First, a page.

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I thought voters had to come from their own category, except best picture where everyone gets to vote. Eg, only actors get to vote in the acting categories etc.

I believe you are correct. The judge to whom I refer is a director and votes on Best Picture, Best Director and two other categories which I cannot remember.

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Let's not forget dramatic license in storytelling and on-screen presentations. They do these things for entertainment's sake, not for realism.

and I agree that it was an entertaining movie. It reminded me just a bit though of movies like The Mission, or Brazil, or anything by Terence Malick- where the visual appeal overwhelms the story. There was a time when I loved Innaritu, then a period when he really annoyed me with his annoying and cliched out-of-sequence editing. But he has had a couple of very solid outings lately, so he is back on the shortish list of 'watch the movie because of the director'.

But Leo was all wrong for that role. He is a good actor, and has made a lot of money for a lot of people in Hollywood, not least of whom is himself. We must never forget that Hollywood recognizes that, often.

How else can you explain nominations for Cate Blanchette in an absolute snoozer of a movie called Carol, or Jennifer Lawrence in the poorly written/directed Joy? But Decaprios metrosexual persona just does not work for this immensely hardassed tough guy survivor role.

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I thought voters had to come from their own category, except best picture where everyone gets to vote. Eg, only actors get to vote in the acting categories etc.

They vote for the nominees, but the winner is a vote by the entire Academy.
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and I agree that it was an entertaining movie. It reminded me just a bit though of movies like The Mission, or Brazil, or anything by Terence Malick- where the visual appeal overwhelms the story. There was a time when I loved Innaritu, then a period when he really annoyed me with his annoying and cliched out-of-sequence editing. But he has had a couple of very solid outings lately, so he is back on the shortish list of 'watch the movie because of the director'.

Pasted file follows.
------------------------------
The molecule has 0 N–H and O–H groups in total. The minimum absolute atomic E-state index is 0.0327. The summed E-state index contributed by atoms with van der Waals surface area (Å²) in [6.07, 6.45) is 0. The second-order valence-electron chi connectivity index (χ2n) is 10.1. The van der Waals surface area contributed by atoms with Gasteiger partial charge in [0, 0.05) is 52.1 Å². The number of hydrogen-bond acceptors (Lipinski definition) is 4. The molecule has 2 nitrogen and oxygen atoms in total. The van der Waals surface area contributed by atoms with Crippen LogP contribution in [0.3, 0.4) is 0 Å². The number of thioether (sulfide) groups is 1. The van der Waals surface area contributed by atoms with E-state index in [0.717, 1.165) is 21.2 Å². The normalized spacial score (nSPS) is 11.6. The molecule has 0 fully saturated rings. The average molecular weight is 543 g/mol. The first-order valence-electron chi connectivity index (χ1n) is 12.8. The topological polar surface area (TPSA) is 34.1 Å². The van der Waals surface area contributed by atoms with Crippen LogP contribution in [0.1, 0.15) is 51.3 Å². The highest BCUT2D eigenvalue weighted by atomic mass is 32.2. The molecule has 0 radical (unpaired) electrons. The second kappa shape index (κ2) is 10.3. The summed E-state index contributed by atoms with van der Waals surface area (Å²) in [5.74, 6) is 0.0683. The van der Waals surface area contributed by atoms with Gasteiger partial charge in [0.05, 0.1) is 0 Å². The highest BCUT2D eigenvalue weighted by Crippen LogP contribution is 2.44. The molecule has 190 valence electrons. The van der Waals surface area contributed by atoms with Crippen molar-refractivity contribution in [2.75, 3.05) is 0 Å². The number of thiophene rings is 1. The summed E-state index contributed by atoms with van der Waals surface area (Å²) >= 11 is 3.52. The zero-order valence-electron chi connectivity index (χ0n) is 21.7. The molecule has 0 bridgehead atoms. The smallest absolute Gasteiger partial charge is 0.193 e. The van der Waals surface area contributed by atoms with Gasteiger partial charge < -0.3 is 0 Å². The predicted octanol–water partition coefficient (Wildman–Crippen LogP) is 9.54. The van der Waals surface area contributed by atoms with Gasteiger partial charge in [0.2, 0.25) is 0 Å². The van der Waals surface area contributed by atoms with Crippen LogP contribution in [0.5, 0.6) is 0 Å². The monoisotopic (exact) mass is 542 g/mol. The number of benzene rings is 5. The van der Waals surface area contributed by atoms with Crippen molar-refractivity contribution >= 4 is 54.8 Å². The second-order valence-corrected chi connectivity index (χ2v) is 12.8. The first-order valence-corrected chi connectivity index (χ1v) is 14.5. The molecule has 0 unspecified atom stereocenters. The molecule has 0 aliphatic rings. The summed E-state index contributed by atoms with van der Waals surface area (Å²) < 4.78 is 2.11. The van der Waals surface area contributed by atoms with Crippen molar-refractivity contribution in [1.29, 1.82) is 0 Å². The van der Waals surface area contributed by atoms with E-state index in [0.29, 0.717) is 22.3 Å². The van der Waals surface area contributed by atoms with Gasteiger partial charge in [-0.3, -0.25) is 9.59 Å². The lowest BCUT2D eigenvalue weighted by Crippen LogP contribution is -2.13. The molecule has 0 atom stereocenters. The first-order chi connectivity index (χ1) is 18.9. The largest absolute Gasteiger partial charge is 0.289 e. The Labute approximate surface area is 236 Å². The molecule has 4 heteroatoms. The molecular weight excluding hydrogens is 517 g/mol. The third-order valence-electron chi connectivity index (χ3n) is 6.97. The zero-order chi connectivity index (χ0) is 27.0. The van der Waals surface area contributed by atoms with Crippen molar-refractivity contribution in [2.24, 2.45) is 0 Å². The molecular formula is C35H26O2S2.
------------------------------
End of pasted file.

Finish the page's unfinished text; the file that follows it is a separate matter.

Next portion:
But Leo was all wrong for that role. He is a good actor, and has made a lot of money for a lot of people in Hollywood, not least of whom is himself. We must never forget that Hollywood recognizes that, often.

How else can you explain nominations for Cate Blanchette in an absolute snoozer of a movie called Carol, or Jennifer Lawrence in the poorly written/directed Joy? But Decaprios metrosexual persona just does not work for this immensely hardassed tough guy survivor role.

I couldn't agree with you more. But I see the problem as DiCaprio's skill as an actor. Were he more deft at his craft, he would make you forget his off screen personality. Since he doesn't accomplish this well, that speaks to his chops as an actor. I don't care for his performances usually because I find his delivery to often be cliché and not the least bit surprising. He was excellent in Wolf of Wall Street though. That was the role,that should have won him the Oscar, but a better performance out did him that year. Tough break. Edited by cybercoma